Eckles v. Wise et al

Filing 8

MEMORANDUM OPINION. Signed by Judge R David Proctor on 9/21/2012. (AVC)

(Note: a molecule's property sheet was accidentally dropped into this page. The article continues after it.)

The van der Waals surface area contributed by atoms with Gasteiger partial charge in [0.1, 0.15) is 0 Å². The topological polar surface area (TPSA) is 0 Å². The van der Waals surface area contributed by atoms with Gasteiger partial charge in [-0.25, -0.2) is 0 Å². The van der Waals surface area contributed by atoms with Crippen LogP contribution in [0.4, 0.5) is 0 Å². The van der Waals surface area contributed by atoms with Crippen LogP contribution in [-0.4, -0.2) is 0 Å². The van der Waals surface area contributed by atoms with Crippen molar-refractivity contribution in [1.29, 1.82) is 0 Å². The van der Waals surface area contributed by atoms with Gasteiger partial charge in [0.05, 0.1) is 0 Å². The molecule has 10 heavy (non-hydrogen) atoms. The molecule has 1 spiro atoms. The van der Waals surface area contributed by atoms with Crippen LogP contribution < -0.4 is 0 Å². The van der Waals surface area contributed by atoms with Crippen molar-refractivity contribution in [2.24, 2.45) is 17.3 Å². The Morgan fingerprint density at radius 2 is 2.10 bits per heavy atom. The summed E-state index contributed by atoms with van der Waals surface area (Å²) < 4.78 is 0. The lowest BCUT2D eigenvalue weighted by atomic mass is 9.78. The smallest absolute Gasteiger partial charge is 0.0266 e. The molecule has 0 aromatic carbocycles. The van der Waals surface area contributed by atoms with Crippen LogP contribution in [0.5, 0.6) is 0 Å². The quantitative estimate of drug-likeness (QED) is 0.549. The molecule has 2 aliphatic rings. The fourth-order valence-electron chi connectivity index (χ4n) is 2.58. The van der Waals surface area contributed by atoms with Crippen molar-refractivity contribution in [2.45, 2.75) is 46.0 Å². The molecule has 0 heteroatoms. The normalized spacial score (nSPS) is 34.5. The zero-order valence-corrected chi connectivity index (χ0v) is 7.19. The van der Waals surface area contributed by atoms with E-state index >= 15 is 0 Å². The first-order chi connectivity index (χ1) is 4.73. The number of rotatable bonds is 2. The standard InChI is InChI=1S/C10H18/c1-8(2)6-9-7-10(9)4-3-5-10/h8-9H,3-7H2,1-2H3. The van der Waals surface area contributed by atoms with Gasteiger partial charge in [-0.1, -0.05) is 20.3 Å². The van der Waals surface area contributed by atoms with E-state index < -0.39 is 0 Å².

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FILED 2012 Sep-21 PM 01:30 U.S. DISTRICT COURT N.D. OF ALABAMA IN THE UNITED STATES DISTRICT COURT FOR THE NORTHERN DISTRICT OF ALABAMA NORTHWESTERN DIVISION DONNIE LEE ECKLES, Petitioner, v. WARDEN D.J. WISE and the ATTORNEY GENERAL OF THE STATE OF ALABAMA Respondent. ) ) ) ) ) ) ) ) ) ) Civil Action Number: 3:10-cv-2173-RDP-PWG MEMORANDUM OPINION This is a habeas corpus case brought pursuant to 28 U.S.C. § 2254 by an Alabama state prisoner, Donnie Lee Eckles (“Petitioner” or “Eckles”), pro se, who is confined at the St. Clair Correctional Facility in Springville, Alabama, where he is currently serving a sentence of life imprisonment without the possibility of parole, pursuant to the Alabama Habitual Felony Offender Act (“AHFOA”), Ala. Code § 13A-5-9 (1975). In his pro se petition, Eckles challenges the constitutionality of a 1987 Alabama state conviction for theft of property in the second degree that was subsequently used to enhance his current sentence, which was imposed in 1991. On August 31, 2012, the Magistrate Judge entered a Report recommending that Eckles’s petition is due to be dismissed for want of jurisdiction because Eckles previously filed a § 2254 petition attacking the same 1991 judgment and sentence he is now serving. In that previous challenge, this court denied the petition on the merits, and Eckles acknowledges he does not have an order from the Eleventh Circuit authorizing this court to hear a second § 2254 application, as required under 28 U.S.C. § 2244(b)(3)(A). (Doc. 6). Eckles has now filed objections to the Magistrate Judge’s Report, which includes a “Motion Requesting Consideration of Additional Facts.” (Doc. 7). For the reasons that follow, the court concludes this case is due to be dismissed without prejudice for lack of jurisdiction and, at this time, appears to be barred by the statute of limitations. I. BACKGROUND In 1987, Eckles pled guilty to second degree theft in the Circuit Court of Lauderdale County, Alabama (hereinafter the “1987 conviction”), and was sentenced to five years imprisonment. (Pet. at 2, ¶¶ 3, 5). He did not pursue a direct appeal. (Id. at 2, ¶ 8). Eckles asserts that the 1987 conviction was subsequently used to enhance his current life sentence under the AHFOA, based upon another conviction. (Id. at 5, ¶ 12(B)). While the specifics of that later conviction are not set forth in the instant petition, the records of this court1 indicate that Eckles was convicted of robbery in the first degree in the Circuit Court of Colbert County and sentenced to life without parole under the AHFOA on October 10, 1991 (hereinafter the “1991 conviction”), after the state proved that he had five prior felony convictions. (See Eckles v. Burton, et al., 3:94-cv-880-SCP-PWG (hereinafter the “1994 Habeas Case”), Doc. 9, at 3). That is consistent with Eckles’ assertion, made in his application to proceed in forma pauperis, that he has been “[i]ncarcerated for approximately 2 decades.” (Doc. 2 at 1, ¶ 1(b)). In 1994, Eckles filed a habeas petition in this court pursuant to 28 U.S.C. § 2254, attacking the validity of the 1991 conviction. (1994 Habeas Case, Doc. 1). Specifically, he claimed that the conviction was based upon uncorroborated accomplice testimony and that trial and appellate counsel were constitutionally ineffective in various respects. (See 1994 Habeas Case, Docs. 1 & 9). The petition was resolved on the merits. (1994 Habeas Case, Docs. 9, 12). Eckles sought to appeal, but 1 This court may take judicial notice of its own records. Nguyen v. United States, 556 F.3d 1244, 1259 n.7 (11th Cir. 2009). 2 was denied a certificate of appealability. (Id., Docs. 18, 19). In 2000, Eckles filed a second habeas petition in this court pursuant to § 2254, again seeking to attack the 1991 conviction. (Eckles v. Mitchem, et al., 3:00-cv-1879-SLB-PWG (the “2000 Habeas Case”), Doc. 1). That petition was dismissed without prejudice for lack of subject matter jurisdiction on the ground that it was a second or successive § 2254 petition because Eckles had not shown he had first obtained permission from the Eleventh Circuit Court of Appeals to file the second petition. (See id., Docs. 4, 5); see also 28 U.S.C. § 2244(b)(3)(A); Tompkins v. Secretary, Dep’t of Corr., 557 F.3d 1257, 1259 (11th Cir. 2009). Eckles again attempted to appeal, but he was denied permission to do so. (2000 Habeas Case, Docs. 10, 11, 12). Eckles alleges that he filed a petition for post-conviction relief pursuant to Rule 32, Ala. R. Crim. P., in the Circuit Court of Lauderdale County, where the 1987 conviction was entered. (Pet. at 3, ¶ 11). In that petition, Eckles asserted that the circuit court was without jurisdiction to render judgment or impose sentence and that the sentence imposed exceeded the maximum authorized by law. (Id.) The circuit court denied the Rule 32 petition on May 30, 2008. (Id.) The petition indicates that Eckles appealed that denial to the Alabama Supreme Court, although it does not state what result was obtained or when. Eckles then filed the instant petition in this court seeking habeas relief under § 2254. He asserts two claims, each of which challenges the 1987 conviction. First, in what may be a claim under the Due Process Clause of the Fourteenth Amendment, Petitioner contends that his guilty plea was “unlawfully induced” in that it was allegedly “coerced” by his appointed counsel, in a manner Petitioner does not otherwise specify. (Pet. at 5, ¶ 12(A)). He further claims that his Sixth Amendment rights were violated because his appointed counsel was not present at sentencing. (Pet. 3 at 5, ¶ 12(B)). II. DISCUSSION A federal district court is authorized to entertain an application for a writ of habeas corpus filed by a person in custody pursuant to the judgment of a state court on the ground that he is in custody in violation of the Constitution or laws or treaties of the United States. 28 U.S.C. § 2254(a). Once a petition is properly filed, the judge assigned to the case “must promptly examine it,” and “[i]f it plainly appears from the petition and any attached exhibits that the petitioner is not entitled to relief in the district court, the judge must dismiss the petition and direct the clerk to notify the petitioner.” Rule 4 of the Rules Governing Habeas Cases under § 2254. A. The “In Custody” Requirement “For a federal court to have subject matter jurisdiction over a habeas proceeding, the petitioner must be ‘in custody pursuant to the judgment of a State court.’” Unger v. Moore, 258 F.3d 1260, 1263 (11th Cir. 2001) (quoting 28 U.S.C. § 2254 and citing Maleng v. Cook, 490 U.S. 488, 490-91 (1989) (per curiam)). “As such, federal courts normally lack jurisdiction over petitions which challenge a conviction with a completely expired sentence.” Id. (citing White v. Butterworth, 70 F.3d 573, 574 (11th Cir. 1995), as amended, 78 F.3d 500 (11th Cir. 1996)). A petitioner is “in custody,” however, when he is incarcerated under a current sentence that has been enhanced by an expired conviction. Id. (citing Van Zant v. Florida Parole Comm’n, 104 F.3d 325, 327 (11th Cir. 1997)). Nonetheless, even if the defendant is claiming that there was a defect leading to the expired conviction, he is formally considered to be challenging his current sentence, as having been enhanced by the expired conviction, rather than directly challenging the expired conviction. See id., 258 F.3d at 1263; Means v. Alabama, 209 F.3d 1241, 1242 (11th Cir. 2000); McCarthy v. United 4 States, 320 F.3d 1230, 1231 n.1 (11th Cir. 2003); Van Zant,104 F.3d at 327. Petitioner challenges the validity of the 1987 conviction. The sentence related to that conviction, which was only five years, has by its terms expired. Eckles, however, alleges that he is currently incarcerated at least in part because the 1987 conviction was used as a predicate felony under the AHFOA. He is “in custody” for purposes of § 2254. See Lackawanna County Dist. Attorney v. Coss, 532 U.S. 394, 401-02 (2001) (“Lackawanna County”); Maleng, 490 U.S. at 49394. In order to meet the “in custody” requirement, however, the instant § 2254 petition must be deemed to be attacking his current sentence, imposed by virtue of the 1991 conviction, as having been enhanced by the 1987 conviction, rather than as attacking his 1987 conviction directly. See Unger, 258 F.3d at 1263; Means, 209 F.3d at 1242. B. Permission to File a “Second or Successive” Petition Once a defendant has filed one § 2254 petition attacking a state court judgment, it has been denied with prejudice, and that denial has become final, in order to file a second or successive § 2254 petition attacking the same judgment, a defendant must file a motion in the appropriate circuit court of appeals for an order authorizing the district court to consider the application. See 28 U.S.C. § 2244(b)(3)(A); Magwood v. Patterson, __ U.S. ___, 130 S. Ct. 2788 (2010). Without such an authorizing order from the court of appeals, a district court lacks jurisdiction to consider a second or successive § 2254 petition. Tompkins, 557 F.3d at 1259. Although Eckles asserts defects in his 1987 conviction, it must be considered as an attack on his current sentence, which evolves from his 1991 conviction, as enhanced by the 1987 conviction.2 2 Actually, the petition appears to allege five prior convictions –only three are required under Alabama law –so it is not clear that the 1991 conviction would be affected even if there were a successful attack on the 1987 conviction. 5 Eckles has, however, already filed a prior § 2254 petition in this court attacking his 1991 conviction, it was denied with prejudice, and that denial has become final. (See 1994 Habeas Case, Docs. 1, 9, 12, 19). That initial habeas petition was filed and denied before the April 24, 1996 effective date of the Antiterrorism and Effective Death Penalty Act (“AEDPA”) amendments to the habeas statute that included the restrictions on second or successive petitions embodied in § 2244(b)(3)(A). Nonetheless, Eckles’s instant § 2254 petition constitutes a second or successive application. See Felker v. Turpin, 101 F.3d 657, 661 (11th Cir. 1996); In re Medina, 109 F.3d 1556, 1561-63 (11th Cir. 1997), overruled on other grounds by Stewart v. Martinez-Villareal, 523 U.S. 637 (1998). Indeed, after his first § 2254 petition challenging the 1991 conviction was dismissed in the 1994 Habeas Case, this court dismissed for lack of jurisdiction a second § 2254 petition Eckles filed in the 2000 Habeas Case, on the ground that it constituted a second or successive application that was filed without an authorizing order from the Eleventh Circuit. (See 2000 Habeas Case, Docs. 1, 4, 5, 10-12). Eckles’s instant § 2254 petition is an attack on his 1991 conviction, albeit based upon alleged defects in the 1987 conviction used to enhance his current sentence. He is required to show that he has obtained an authorizing order from the Eleventh Circuit before this court can have jurisdiction over this action. See Daley v. Florida, 2008 WL 4534122, *2 (N.D. Fla. 2008); Brown v. Secretary, Dep’t of Corr., 2008 WL 1776695, *2 (M.D. Fla. 2008). In other words, Eckles must show either that he has obtained such an authorizing order from the court of appeals or, alternatively, the reasons this action is not successive to the first and second 2254 petitions. B. The Statute of Limitations Assuming that Eckles is attacking his expired 1987 conviction directly and the 1994 Habeas Case does not qualify as a “first” § 2254 petition rendering the instant action a “second or 6 successive” petition for purposes of § 2244(b)(3)(A), this action is due to be dismissed because it is untimely. While district courts are not obligated to do so, they are permitted to consider, sua sponte, the timeliness of a § 2254 petition, even after the pre-answer, initial screening stage of the proceeding, provided the petitioner is afforded fair notice and an opportunity to respond prior to dismissal on such ground. Day v. McDonough, 547 U.S. 198, 207-10 (2006). A one-year period of limitation applies to the instant § 2254 habeas petition challenging his state-court conviction, commencing from “the date on which the judgment became final by the conclusion of direct review or the expiration of the time for seeking such review.” 28 U.S.C. § 2244(d)(1)(A); see also Pugh v. Smith, 465 F.3d 1295, 1298 (11th Cir. 2006). Eckles’s 1987 conviction and his 1991 conviction both became final before AEDPA’s April 24, 1996 effective date, so the period in which to file a timely § 2254 petition attacking either conviction began to run on AEDPA’s effective date and expired one year later, on April 24, 1997, absent some form of tolling. See Ferriera v. Secretary, Dep’t of Corr., 494 F.3d 1286, 1289 & n.1 (11th Cir. 2007); Moore v. Campbell, 344 F.3d 1313, 1319-20 (11th Cir. 2003). Eckles did not file this action until August 2010, more than 13 years after the limitations period expired. The one-year limitations period of § 2244(d)(1) is potentially subject to statutory tolling, in that “the time during which a properly filed application for State post-conviction or other collateral review with respect to the pertinent judgment or claim is pending shall not be counted toward [the limitations period.]” 28 U.S.C. § 2244(d)(2). It appears from the petition that Eckles filed a petition in the state court under Rule 32, Ala. R. Crim. P., that unsuccessfully sought to vitiate his 1987 conviction. While a properly filed petition under Rule 32, Ala. R. Crim. P., can operate as a tolling motion under § 2244(d)(2), McCloud v. Hooks, 560 F.3d 1223, 1227 (11th Cir. 2009), where such 7 a motion is unsuccessful and was filed only after the expiration of the limitations period of § 2244(d)(1), such a filing does not reset or restart the one-year federal clock. Moore v. Crosby, 321 F.3d 1377, 1381 (11th Cir. 2003). Although Eckles does not state in his petition when he filed his Rule 32 petition, he does state that it was denied by the circuit court on May 30, 2008. It is virtually impossible that the Rule 32 petition was filed before April 24, 1997. Statutory tolling clearly does not apply. The limitations period is also potentially subject to equitable tolling. See Holland v. Florida, __ U.S. ___, 130 S. Ct. 2549, 2560 (2010). The Eleventh Circuit has explained: Because equitable tolling is “an extraordinary remedy,” it “is limited to rare and exceptional circumstances” and “typically applied sparingly.” Lawrence v. Florida, 421 F.3d 1221, 1226 (11th Cir. 2005), aff’d, 549 U.S. 327 (2007). Thus, we have concluded that equitable tolling is available only “ ‘when a movant untimely files because of extraordinary circumstances that are both beyond his control and unavoidable even with diligence.’ “ Id. (quoting Sandvik v. United States, 177 F.3d 1269, 1271 (11th Cir. 1999)). The petitioner bears the burden of showing that equitable tolling is warranted. See Drew v. Dep’t of Corr., 297 F.3d 1278, 1286 (11th Cir. 2002). Hunter v. Ferrell, 587 F.3d 1304, 1308 (11th Cir. 2009). However, there is simply no indication here that any extraordinary circumstances somehow prevented Eckles from filing his instant petition despite the exercise of due diligence. If Eckles obtains authorization from the court of appeals to file a second or successive habeas petition, and thereafter refiles such a petition, he may then address why the statute of limitations does not bar his claims(s). III. CONCLUSION For the reasons stated above, Petitioner's habeas petition is due to be dismissed without prejudice. The court will enter a separate order. 8 DONE and ORDERED this 21st day of September, 2012. ___________________________________ R. DAVID PROCTOR UNITED STATES DISTRICT JUDGE 9